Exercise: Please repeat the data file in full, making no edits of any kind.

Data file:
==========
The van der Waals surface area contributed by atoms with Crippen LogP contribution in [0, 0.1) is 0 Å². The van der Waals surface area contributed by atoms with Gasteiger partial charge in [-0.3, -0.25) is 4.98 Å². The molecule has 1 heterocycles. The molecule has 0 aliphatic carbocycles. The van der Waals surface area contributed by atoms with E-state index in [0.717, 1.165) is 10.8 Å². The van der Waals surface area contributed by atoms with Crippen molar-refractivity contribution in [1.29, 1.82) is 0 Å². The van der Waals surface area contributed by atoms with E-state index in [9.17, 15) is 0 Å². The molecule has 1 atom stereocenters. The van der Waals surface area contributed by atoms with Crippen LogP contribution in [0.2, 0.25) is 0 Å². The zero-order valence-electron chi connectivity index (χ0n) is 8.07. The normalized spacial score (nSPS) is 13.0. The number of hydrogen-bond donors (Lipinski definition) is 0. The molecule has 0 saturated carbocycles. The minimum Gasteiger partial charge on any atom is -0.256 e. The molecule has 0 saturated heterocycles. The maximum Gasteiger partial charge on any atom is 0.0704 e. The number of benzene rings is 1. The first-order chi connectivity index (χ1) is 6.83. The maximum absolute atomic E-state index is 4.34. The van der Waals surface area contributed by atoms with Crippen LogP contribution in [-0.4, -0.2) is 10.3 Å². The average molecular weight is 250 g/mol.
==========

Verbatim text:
The van der Waals surface area contributed by atoms with Crippen LogP contribution in [0, 0.1) is 0 Å². The van der Waals surface area contributed by atoms with Gasteiger partial charge in [-0.3, -0.25) is 4.98 Å². The molecule has 1 heterocycles. The molecule has 0 aliphatic carbocycles. The van der Waals surface area contributed by atoms with E-state index in [0.717, 1.165) is 10.8 Å². The van der Waals surface area contributed by atoms with Crippen molar-refractivity contribution in [1.29, 1.82) is 0 Å². The van der Waals surface area contributed by atoms with E-state index in [9.17, 15) is 0 Å². The molecule has 1 atom stereocenters. The van der Waals surface area contributed by atoms with Crippen LogP contribution in [0.2, 0.25) is 0 Å². The zero-order valence-electron chi connectivity index (χ0n) is 8.07. The normalized spacial score (nSPS) is 13.0. The number of hydrogen-bond donors (Lipinski definition) is 0. The molecule has 0 saturated carbocycles. The minimum Gasteiger partial charge on any atom is -0.256 e. The molecule has 0 saturated heterocycles. The maximum Gasteiger partial charge on any atom is 0.0704 e. The number of benzene rings is 1. The first-order chi connectivity index (χ1) is 6.83. The maximum absolute atomic E-state index is 4.34. The van der Waals surface area contributed by atoms with Crippen LogP contribution in [-0.4, -0.2) is 10.3 Å². The average molecular weight is 250 g/mol.